The relevant appeal procedures are summarised below, however for more comprehensive information please see the code of practice on procedures for handling environmental appeals.
Exchange of written evidence
The process for an environmental appeal usually involves three stages. First, the person making the appeal must submit a statement of grounds of appeal and all documents in support of the appeal to DPEA. The authority then provides its response to the grounds of appeal and submits all documents upon which it intends to rely. Finally, the appellant may comment on the authority's response.
In order to ensure that appeals are dealt with efficiently and within a reasonable period of time, the Scottish Ministers expect parties to submit full details of their cases, including any supporting documents, within the timescales set for exchange of information. All matters will normally be dealt with under that exchange, with no need for further submissions.
After that exchange of written representations, the appeal will be allocated to a reporter who will decide whether any further procedure is required and can request additional written representations if needed.
At any time during the appeal process, the reporter may choose to carry out an inspection of the site or any other area relevant to the appeal, and may do so without the accompaniment of any parties to the appeal. Alternatively the appellant, the authority and any other person involved in the case may be invited to attend.
At the site inspection, the reporter will attend solely to become familiar with the location and how it relates to the issues at appeal. As a general rule, other people attending will not be allowed to discuss the merits of the case with the reporter, although they may point out particular physical features or be asked to respond to factual questions about the site.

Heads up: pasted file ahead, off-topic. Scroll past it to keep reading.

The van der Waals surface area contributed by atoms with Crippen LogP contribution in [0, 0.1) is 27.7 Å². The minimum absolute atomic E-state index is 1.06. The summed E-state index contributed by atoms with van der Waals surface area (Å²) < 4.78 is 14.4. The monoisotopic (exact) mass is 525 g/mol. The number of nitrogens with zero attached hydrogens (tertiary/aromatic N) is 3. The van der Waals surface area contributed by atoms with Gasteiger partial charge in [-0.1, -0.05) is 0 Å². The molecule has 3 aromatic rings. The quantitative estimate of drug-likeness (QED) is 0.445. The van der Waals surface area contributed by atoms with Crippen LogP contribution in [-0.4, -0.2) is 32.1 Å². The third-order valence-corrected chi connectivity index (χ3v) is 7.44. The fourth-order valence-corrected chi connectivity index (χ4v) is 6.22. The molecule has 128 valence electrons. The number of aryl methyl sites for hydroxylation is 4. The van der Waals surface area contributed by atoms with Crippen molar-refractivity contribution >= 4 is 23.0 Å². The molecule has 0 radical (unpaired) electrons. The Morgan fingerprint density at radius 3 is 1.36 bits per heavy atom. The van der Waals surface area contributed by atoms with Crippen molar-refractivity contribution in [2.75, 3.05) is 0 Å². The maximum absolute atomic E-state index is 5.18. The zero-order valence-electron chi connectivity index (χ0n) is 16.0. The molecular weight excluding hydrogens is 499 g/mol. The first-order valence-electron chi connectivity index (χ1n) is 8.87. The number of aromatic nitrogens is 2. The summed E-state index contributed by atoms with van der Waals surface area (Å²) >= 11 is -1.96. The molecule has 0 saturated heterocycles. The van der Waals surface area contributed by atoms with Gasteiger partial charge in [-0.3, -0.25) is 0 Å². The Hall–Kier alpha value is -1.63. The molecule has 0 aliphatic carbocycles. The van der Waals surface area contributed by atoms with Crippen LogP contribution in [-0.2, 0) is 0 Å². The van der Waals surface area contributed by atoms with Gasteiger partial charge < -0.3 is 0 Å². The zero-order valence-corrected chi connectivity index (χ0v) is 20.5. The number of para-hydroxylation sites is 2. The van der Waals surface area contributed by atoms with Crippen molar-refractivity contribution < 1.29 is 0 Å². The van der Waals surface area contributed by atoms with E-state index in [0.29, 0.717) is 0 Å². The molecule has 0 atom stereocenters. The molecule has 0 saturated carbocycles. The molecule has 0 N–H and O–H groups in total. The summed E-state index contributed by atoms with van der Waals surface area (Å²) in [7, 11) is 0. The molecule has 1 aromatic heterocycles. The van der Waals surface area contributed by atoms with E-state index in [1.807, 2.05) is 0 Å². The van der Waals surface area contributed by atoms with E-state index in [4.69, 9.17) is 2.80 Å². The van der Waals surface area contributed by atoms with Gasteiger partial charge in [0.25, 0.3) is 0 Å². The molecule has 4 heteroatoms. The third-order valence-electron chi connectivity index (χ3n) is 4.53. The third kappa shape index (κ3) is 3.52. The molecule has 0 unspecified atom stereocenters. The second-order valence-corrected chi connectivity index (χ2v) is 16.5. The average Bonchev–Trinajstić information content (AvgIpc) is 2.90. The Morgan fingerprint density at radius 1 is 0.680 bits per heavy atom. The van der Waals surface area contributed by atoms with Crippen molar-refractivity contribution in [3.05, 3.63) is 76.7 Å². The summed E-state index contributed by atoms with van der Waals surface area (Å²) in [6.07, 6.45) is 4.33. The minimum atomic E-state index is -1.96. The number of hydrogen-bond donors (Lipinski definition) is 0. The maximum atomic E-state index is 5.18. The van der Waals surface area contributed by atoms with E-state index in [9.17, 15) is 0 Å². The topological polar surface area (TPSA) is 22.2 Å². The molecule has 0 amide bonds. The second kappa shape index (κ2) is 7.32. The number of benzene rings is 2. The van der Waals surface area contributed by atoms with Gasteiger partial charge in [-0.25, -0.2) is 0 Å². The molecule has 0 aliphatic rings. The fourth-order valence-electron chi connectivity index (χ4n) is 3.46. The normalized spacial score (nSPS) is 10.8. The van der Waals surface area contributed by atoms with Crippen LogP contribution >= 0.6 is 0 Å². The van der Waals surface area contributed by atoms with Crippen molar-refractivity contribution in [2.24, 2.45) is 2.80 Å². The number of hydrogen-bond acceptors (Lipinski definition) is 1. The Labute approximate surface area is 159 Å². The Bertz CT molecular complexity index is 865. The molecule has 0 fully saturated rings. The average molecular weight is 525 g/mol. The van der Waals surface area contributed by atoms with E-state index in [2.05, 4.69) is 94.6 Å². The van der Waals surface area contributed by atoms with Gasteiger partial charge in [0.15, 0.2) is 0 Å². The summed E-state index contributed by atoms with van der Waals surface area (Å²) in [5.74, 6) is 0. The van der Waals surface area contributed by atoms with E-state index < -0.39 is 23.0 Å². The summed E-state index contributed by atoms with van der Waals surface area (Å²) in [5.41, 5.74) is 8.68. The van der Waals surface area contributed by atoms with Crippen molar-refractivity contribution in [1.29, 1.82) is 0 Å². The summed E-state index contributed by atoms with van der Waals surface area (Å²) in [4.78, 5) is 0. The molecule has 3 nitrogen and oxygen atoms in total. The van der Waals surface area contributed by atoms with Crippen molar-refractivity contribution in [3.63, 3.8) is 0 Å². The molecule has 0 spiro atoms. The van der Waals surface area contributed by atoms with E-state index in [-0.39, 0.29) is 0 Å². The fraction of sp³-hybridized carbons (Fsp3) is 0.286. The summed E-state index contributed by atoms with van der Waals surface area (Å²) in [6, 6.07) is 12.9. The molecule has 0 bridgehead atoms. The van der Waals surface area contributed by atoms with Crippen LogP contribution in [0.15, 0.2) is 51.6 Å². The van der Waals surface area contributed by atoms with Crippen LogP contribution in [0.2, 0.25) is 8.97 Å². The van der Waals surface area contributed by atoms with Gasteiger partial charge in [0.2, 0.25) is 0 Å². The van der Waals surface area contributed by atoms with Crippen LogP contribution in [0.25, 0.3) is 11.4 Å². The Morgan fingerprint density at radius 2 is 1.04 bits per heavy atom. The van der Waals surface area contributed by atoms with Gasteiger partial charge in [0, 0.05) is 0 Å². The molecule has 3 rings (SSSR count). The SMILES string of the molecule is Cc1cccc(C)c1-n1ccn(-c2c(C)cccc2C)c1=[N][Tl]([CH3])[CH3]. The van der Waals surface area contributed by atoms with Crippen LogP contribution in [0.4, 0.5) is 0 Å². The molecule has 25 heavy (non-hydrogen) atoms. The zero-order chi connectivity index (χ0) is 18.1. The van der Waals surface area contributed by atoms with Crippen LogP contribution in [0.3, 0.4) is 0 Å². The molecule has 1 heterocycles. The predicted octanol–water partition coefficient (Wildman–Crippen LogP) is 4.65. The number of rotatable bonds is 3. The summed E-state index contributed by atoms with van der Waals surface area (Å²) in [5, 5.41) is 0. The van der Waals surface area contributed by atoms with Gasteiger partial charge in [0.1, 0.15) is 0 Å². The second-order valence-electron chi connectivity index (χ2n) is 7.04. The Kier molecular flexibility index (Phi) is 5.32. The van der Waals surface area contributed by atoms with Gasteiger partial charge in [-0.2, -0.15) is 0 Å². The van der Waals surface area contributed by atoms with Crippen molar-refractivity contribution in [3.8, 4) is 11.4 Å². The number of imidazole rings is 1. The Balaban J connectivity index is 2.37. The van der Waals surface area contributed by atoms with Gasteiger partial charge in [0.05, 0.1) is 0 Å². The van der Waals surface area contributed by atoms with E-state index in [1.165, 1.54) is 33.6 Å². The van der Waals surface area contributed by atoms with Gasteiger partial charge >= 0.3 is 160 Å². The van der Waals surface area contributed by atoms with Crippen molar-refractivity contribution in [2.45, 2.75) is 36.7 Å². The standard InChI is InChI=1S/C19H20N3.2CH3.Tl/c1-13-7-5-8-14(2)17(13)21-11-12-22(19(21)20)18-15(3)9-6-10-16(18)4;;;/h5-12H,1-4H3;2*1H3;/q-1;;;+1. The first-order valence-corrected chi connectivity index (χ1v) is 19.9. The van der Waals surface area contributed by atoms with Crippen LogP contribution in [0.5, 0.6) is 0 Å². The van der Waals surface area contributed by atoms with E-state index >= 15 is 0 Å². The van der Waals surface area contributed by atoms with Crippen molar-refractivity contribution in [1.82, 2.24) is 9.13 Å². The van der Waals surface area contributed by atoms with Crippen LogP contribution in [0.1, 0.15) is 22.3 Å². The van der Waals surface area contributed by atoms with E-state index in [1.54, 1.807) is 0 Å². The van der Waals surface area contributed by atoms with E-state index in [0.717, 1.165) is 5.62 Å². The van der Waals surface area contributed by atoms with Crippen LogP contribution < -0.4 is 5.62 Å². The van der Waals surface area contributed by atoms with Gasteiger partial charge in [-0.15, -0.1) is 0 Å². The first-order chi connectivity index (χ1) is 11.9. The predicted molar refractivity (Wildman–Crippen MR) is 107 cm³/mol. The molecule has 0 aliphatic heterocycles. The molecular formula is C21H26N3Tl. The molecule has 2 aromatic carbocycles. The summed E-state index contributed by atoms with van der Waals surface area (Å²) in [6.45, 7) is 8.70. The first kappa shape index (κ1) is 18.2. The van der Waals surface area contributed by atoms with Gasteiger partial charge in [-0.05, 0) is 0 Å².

In some cases, the reporter will choose to arrange and hold a hearing session or a more formal inquiry session to examine particular issues, and so help the reporter to reach a conclusion on the appeal. In certain types of appeal, the person making the appeal or the authority can ask to be heard by the reporter, in which case the reporter will arrange for a hearing session or an inquiry session to be held.
Decision on the appeal
After considering all relevant issues, the reporter will produce a decision on the appeal. The decision notice is sent to the person making the appeal, the authority and anyone else who has been notified of the appeal or involved in it.
In some cases, rather than making the decision on the appeal personally, the reporter will instead send a report with a recommendation to the Scottish Ministers who will make the final decision. All people involved will be sent a copy of the Scottish Ministers' decision, along with a copy of the report.
Awards of Expenses
Normally everyone involved in an appeal must pay their own costs. However, the person making the appeal or the authority may make a claim for expenses against the other where the other party to the appeal has behaved unreasonably, and this unreasonable behaviour has resulted in the claimant incurring unnecessary expenditure. Expenses are not awarded simply because an appeal has been 'won' or 'lost'. A claim needs to be made before the exchange of written representations is complete or, in cases where there is a hearing or inquiry session, before the end of that session.
Withdrawing an Appeal
If you have made an appeal, you can withdraw it at any time before the decision is made. You would need to confirm your wish to withdraw in writing to DPEA. If you do withdraw your appeal, particularly at a late stage, you could be liable to meet some of the authority's expenses as a result of unnecessary costs.